I have begged my Korean colleagues to take me out for some authentic Korean food for years. They always fire back with a litany of excuses why they won't take me to Manhattan's Korea Town: "It's touristy", "It's not authentic", "Queens is better", "Fort Lee is the real Korea town", "I only eat my Mom's cooking - and no, I will not bring a doggie bag to the trading floor". They all may be legit reasons - but that doesn't mean I let up. And I finally won.
Last night I was exposed to the wonders of K-Town and the hidden nightlife behind it. My conclusions (if stereotypical and broad):
For those that have been overwhelmed with choices walking down 32nd in search of authentic Korean BBQ, you aren't alone. Towering above you from second and even third stories, with neon signs in both broken English and Korean, offering distinctly different, yet delicious smells, the restaurant options simultaneously lure and scare. Sure, you could eenie-meenie-mini-mo it and probably have a decent meal wherever you decide, but I don't ever leave my dinner to chance. Which is why I called in the experts, who led me up an interior staircase in an unassuming, casual eatery that sort of reminded me of a Jewish Deli. It was a choice I never would have made for myself, but boy am I glad we did. The restaurant of choice was called New York Kom Tang Kal Bi House. Why this particular spot? Because they use charcoal grills rather than gas or electric, which makes for a smokier, charred meat, (if not your clothing). - something I never would have guessed from the sidewalk.
Throughout dinner I played my part as the overly eager beaver, spitting questions out almost as quickly as I ate. My friends patiently answered and explained every dish, sauce, condiment, and drink - of which there were dozens. The best part? Dinner for four hovered around $100 - and full doesn't even begin to describe how we felt. I took copious notes of what we ate, in hopes that I can play the in-the-know faux Korean with my friends next time (tonight?).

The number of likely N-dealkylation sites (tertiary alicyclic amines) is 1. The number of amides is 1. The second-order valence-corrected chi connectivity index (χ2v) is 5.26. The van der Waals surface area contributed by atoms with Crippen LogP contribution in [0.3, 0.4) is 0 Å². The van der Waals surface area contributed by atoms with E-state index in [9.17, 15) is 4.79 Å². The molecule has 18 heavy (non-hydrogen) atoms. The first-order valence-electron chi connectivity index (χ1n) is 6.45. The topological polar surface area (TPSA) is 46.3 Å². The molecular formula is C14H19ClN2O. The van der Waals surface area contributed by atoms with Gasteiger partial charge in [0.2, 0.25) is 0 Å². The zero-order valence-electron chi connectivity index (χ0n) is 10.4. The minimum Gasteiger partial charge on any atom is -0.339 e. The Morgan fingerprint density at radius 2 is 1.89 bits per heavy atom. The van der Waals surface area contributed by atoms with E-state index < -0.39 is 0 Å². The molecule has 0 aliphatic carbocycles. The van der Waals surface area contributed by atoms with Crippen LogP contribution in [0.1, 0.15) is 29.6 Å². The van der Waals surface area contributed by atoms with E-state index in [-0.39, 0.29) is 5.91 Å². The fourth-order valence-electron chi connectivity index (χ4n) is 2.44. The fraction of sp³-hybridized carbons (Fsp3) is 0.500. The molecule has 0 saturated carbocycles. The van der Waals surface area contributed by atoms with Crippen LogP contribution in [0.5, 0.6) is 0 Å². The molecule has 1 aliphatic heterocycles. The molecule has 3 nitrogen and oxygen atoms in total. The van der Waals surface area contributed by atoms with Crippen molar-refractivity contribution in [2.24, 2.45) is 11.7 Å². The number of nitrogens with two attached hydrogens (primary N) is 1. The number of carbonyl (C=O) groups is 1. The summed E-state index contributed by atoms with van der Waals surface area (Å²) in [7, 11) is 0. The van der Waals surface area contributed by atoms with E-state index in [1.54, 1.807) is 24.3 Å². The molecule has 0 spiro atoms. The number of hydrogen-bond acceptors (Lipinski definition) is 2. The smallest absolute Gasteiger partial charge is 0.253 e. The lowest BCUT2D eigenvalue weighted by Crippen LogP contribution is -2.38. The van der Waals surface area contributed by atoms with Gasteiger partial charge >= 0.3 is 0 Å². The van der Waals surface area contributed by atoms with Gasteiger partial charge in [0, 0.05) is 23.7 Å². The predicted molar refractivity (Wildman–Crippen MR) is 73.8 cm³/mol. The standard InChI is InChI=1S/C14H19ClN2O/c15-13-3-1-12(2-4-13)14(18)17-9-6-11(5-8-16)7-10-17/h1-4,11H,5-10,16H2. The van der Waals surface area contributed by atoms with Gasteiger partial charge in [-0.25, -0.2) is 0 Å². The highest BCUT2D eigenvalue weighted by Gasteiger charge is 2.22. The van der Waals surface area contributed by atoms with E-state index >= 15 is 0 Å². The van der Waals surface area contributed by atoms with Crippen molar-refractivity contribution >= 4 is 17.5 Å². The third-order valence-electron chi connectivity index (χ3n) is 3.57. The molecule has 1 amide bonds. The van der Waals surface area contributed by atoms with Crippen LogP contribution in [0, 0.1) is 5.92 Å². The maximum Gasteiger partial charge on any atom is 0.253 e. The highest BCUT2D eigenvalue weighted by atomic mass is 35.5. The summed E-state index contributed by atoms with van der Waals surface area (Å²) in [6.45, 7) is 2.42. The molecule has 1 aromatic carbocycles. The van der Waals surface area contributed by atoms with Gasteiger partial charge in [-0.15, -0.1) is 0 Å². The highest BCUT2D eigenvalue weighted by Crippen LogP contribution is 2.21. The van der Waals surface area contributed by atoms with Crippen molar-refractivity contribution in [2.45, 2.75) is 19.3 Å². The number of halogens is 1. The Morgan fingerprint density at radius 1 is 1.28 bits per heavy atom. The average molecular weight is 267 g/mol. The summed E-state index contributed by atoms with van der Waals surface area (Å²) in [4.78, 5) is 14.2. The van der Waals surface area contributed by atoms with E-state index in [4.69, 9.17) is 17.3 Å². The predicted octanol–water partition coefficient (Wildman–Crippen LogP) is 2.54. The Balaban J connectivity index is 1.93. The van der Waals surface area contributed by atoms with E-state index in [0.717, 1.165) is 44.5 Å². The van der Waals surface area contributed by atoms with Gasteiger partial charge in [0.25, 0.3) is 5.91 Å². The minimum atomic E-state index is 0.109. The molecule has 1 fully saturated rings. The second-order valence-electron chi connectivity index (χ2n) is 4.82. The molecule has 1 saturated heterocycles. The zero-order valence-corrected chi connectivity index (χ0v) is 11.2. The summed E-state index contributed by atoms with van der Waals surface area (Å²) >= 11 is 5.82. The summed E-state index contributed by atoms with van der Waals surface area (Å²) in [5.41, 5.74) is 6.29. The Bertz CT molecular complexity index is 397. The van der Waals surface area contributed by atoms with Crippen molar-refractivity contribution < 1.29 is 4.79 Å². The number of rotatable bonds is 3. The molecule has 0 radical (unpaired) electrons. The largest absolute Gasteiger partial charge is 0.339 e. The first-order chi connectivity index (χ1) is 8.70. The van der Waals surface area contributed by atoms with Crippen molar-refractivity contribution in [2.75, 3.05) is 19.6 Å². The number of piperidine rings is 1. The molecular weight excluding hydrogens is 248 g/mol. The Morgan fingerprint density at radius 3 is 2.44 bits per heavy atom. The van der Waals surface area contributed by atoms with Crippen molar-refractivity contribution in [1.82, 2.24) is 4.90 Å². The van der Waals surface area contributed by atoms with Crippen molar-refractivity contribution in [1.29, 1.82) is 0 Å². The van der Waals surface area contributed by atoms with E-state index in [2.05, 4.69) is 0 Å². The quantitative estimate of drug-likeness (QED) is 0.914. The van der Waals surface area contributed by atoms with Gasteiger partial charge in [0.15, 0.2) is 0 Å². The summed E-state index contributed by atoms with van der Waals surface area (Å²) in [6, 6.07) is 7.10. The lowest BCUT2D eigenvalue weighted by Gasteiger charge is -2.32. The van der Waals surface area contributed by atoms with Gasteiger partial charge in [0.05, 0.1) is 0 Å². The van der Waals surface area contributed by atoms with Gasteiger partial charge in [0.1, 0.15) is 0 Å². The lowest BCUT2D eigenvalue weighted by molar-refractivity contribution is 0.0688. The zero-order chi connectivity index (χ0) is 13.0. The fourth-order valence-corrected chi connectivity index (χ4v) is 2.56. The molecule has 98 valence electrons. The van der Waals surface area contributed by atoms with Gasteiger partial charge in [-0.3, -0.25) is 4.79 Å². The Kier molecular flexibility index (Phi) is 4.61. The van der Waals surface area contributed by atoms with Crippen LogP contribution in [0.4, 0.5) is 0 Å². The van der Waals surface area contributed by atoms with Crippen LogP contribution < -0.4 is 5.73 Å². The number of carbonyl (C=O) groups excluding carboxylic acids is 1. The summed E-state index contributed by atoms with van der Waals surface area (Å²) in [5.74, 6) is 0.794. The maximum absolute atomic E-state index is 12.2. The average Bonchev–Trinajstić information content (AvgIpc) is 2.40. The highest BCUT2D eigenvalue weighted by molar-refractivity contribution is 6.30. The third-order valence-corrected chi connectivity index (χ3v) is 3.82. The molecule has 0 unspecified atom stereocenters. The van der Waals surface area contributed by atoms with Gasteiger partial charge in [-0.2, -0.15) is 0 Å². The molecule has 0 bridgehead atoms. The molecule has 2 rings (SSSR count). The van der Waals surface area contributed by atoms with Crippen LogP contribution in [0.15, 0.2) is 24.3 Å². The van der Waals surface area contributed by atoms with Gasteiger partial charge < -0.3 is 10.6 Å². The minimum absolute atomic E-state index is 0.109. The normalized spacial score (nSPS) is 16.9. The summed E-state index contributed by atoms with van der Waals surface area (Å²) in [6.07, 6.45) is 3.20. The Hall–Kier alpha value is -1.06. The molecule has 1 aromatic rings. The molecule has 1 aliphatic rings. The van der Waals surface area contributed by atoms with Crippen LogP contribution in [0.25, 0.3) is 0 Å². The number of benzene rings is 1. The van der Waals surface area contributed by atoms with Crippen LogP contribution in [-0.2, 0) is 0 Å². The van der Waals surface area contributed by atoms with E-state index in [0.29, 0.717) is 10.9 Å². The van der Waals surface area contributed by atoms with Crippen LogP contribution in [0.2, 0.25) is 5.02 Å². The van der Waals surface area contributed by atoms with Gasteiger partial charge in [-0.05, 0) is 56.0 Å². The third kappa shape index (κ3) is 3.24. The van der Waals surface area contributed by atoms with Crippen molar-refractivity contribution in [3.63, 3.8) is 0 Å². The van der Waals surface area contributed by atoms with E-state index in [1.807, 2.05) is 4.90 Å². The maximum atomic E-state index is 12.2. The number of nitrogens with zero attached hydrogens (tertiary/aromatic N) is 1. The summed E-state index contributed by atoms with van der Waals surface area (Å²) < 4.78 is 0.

The next stop on the K-town express was Third Floor, a swank restaurant/lounge hidden on the, wait for it, third floor of a nearby office building. I'll admit I was a little apprehensive upon entering the jam-packed, bumping bar - I started humming 'which-one's-not-like-the-other' as I made my way through the obviously all Korean crowd. At nearly six feet tall and blond, I didn't exactly blend in, but boy did it get me a lot of free drinks. Here's another stereotype you can cringe at: Korean men like tall, blond women. Korean women? Not so much - but nothing a few rounds of tequila shots can't smooth over. Within minutes our crew had tripled in size as well as blood alcohol level, so we moved the party to a scene more conducive to loud drunk ladies.
Circle was our next and final destination. Known to many [transvestites] as "Arena" on all nights but Thursday, Friday and Saturday. I was told it is the Korean hotspot. Free drinks for ladies before 10:30 and an admittedly great set list called for a jam packed dance floor within an hour of arrival. Three free vodka and tonics later and there I was, all lanky arms and legs, grinding it out with a gaggle of hot and sexy Korean women that might have come up to my armpits. Thankfully the only camera to be found did not capture the alluring scene as I danced off my Korean BBQ in ignorant bliss.